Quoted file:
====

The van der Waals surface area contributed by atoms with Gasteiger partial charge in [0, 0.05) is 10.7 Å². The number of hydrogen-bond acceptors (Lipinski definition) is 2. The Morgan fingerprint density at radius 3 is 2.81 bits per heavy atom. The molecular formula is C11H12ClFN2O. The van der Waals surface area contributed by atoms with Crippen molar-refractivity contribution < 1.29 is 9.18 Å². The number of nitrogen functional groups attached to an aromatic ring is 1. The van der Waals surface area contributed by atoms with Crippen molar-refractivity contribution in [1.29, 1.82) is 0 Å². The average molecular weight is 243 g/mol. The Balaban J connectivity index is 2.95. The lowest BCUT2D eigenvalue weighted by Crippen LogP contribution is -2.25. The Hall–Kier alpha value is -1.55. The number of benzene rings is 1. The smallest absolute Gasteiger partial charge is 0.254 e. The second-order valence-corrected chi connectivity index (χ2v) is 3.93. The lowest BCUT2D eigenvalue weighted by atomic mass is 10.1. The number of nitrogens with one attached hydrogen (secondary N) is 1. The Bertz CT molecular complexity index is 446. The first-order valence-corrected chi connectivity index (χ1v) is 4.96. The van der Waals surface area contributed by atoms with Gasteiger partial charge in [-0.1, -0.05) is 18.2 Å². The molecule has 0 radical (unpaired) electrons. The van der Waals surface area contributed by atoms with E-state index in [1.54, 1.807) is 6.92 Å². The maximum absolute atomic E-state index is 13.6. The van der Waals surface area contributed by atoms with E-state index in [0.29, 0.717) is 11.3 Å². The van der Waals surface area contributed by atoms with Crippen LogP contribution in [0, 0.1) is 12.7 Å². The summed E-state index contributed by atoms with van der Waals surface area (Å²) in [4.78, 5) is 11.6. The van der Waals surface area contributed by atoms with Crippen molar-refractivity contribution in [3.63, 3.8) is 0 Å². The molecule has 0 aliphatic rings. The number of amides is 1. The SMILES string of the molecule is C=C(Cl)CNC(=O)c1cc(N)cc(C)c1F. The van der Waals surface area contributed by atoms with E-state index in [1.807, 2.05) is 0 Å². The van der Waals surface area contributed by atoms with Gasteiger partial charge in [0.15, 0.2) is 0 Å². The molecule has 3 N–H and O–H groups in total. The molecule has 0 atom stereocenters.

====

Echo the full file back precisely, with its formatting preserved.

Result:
The van der Waals surface area contributed by atoms with Gasteiger partial charge in [0, 0.05) is 10.7 Å². The number of hydrogen-bond acceptors (Lipinski definition) is 2. The Morgan fingerprint density at radius 3 is 2.81 bits per heavy atom. The molecular formula is C11H12ClFN2O. The van der Waals surface area contributed by atoms with Crippen molar-refractivity contribution < 1.29 is 9.18 Å². The number of nitrogen functional groups attached to an aromatic ring is 1. The van der Waals surface area contributed by atoms with Crippen molar-refractivity contribution in [1.29, 1.82) is 0 Å². The average molecular weight is 243 g/mol. The Balaban J connectivity index is 2.95. The lowest BCUT2D eigenvalue weighted by Crippen LogP contribution is -2.25. The Hall–Kier alpha value is -1.55. The number of benzene rings is 1. The smallest absolute Gasteiger partial charge is 0.254 e. The second-order valence-corrected chi connectivity index (χ2v) is 3.93. The lowest BCUT2D eigenvalue weighted by atomic mass is 10.1. The number of nitrogens with one attached hydrogen (secondary N) is 1. The Bertz CT molecular complexity index is 446. The first-order valence-corrected chi connectivity index (χ1v) is 4.96. The van der Waals surface area contributed by atoms with Gasteiger partial charge in [-0.1, -0.05) is 18.2 Å². The molecule has 0 radical (unpaired) electrons. The van der Waals surface area contributed by atoms with E-state index in [1.54, 1.807) is 6.92 Å². The maximum absolute atomic E-state index is 13.6. The van der Waals surface area contributed by atoms with E-state index in [0.29, 0.717) is 11.3 Å². The van der Waals surface area contributed by atoms with Crippen LogP contribution in [0, 0.1) is 12.7 Å². The summed E-state index contributed by atoms with van der Waals surface area (Å²) in [4.78, 5) is 11.6. The van der Waals surface area contributed by atoms with Crippen molar-refractivity contribution in [3.63, 3.8) is 0 Å². The molecule has 0 aliphatic rings. The number of amides is 1. The SMILES string of the molecule is C=C(Cl)CNC(=O)c1cc(N)cc(C)c1F. The van der Waals surface area contributed by atoms with E-state index in [1.807, 2.05) is 0 Å². The van der Waals surface area contributed by atoms with Gasteiger partial charge in [0.15, 0.2) is 0 Å². The molecule has 3 N–H and O–H groups in total. The molecule has 0 atom stereocenters.